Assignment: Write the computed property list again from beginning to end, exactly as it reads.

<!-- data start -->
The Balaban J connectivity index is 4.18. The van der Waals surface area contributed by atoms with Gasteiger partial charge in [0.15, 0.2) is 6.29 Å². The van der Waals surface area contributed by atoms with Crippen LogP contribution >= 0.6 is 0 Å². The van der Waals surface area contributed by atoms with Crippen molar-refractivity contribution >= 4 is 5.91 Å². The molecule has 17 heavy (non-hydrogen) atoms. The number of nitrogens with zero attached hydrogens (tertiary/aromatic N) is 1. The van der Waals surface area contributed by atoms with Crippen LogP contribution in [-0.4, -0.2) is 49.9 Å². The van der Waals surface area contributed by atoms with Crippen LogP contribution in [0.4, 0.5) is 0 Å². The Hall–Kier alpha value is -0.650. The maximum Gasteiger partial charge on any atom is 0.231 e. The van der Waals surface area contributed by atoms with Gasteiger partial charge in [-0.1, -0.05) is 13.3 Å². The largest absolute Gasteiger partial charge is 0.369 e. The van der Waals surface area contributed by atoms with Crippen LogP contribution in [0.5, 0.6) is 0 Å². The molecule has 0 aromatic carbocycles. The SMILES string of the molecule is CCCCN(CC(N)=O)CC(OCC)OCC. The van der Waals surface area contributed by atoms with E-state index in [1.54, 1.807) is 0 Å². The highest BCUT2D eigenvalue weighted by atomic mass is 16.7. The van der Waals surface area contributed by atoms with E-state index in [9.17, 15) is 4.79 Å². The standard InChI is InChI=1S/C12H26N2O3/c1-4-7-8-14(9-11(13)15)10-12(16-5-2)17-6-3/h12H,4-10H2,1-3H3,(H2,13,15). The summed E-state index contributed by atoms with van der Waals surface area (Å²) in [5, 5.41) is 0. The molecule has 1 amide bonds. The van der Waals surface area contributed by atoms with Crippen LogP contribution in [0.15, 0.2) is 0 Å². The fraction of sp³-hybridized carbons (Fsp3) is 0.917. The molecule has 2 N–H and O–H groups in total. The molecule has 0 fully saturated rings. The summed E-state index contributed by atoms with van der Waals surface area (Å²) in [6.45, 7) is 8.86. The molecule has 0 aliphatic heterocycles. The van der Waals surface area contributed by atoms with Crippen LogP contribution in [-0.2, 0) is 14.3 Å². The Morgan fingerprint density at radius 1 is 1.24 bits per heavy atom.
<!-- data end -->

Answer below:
The Balaban J connectivity index is 4.18. The van der Waals surface area contributed by atoms with Gasteiger partial charge in [0.15, 0.2) is 6.29 Å². The van der Waals surface area contributed by atoms with Crippen LogP contribution >= 0.6 is 0 Å². The van der Waals surface area contributed by atoms with Crippen molar-refractivity contribution >= 4 is 5.91 Å². The molecule has 17 heavy (non-hydrogen) atoms. The number of nitrogens with zero attached hydrogens (tertiary/aromatic N) is 1. The van der Waals surface area contributed by atoms with Crippen LogP contribution in [-0.4, -0.2) is 49.9 Å². The van der Waals surface area contributed by atoms with Crippen LogP contribution in [0.4, 0.5) is 0 Å². The Hall–Kier alpha value is -0.650. The maximum Gasteiger partial charge on any atom is 0.231 e. The van der Waals surface area contributed by atoms with Gasteiger partial charge in [-0.1, -0.05) is 13.3 Å². The largest absolute Gasteiger partial charge is 0.369 e. The van der Waals surface area contributed by atoms with Crippen LogP contribution in [0.5, 0.6) is 0 Å². The molecule has 0 aromatic carbocycles. The SMILES string of the molecule is CCCCN(CC(N)=O)CC(OCC)OCC. The van der Waals surface area contributed by atoms with E-state index in [1.54, 1.807) is 0 Å². The highest BCUT2D eigenvalue weighted by atomic mass is 16.7. The van der Waals surface area contributed by atoms with E-state index in [9.17, 15) is 4.79 Å². The standard InChI is InChI=1S/C12H26N2O3/c1-4-7-8-14(9-11(13)15)10-12(16-5-2)17-6-3/h12H,4-10H2,1-3H3,(H2,13,15). The summed E-state index contributed by atoms with van der Waals surface area (Å²) in [5, 5.41) is 0. The molecule has 1 amide bonds. The van der Waals surface area contributed by atoms with Crippen LogP contribution in [0.15, 0.2) is 0 Å². The fraction of sp³-hybridized carbons (Fsp3) is 0.917. The molecule has 2 N–H and O–H groups in total. The molecule has 0 fully saturated rings. The summed E-state index contributed by atoms with van der Waals surface area (Å²) in [6.45, 7) is 8.86. The molecule has 0 aliphatic heterocycles. The van der Waals surface area contributed by atoms with Crippen LogP contribution in [-0.2, 0) is 14.3 Å². The Morgan fingerprint density at radius 1 is 1.24 bits per heavy atom.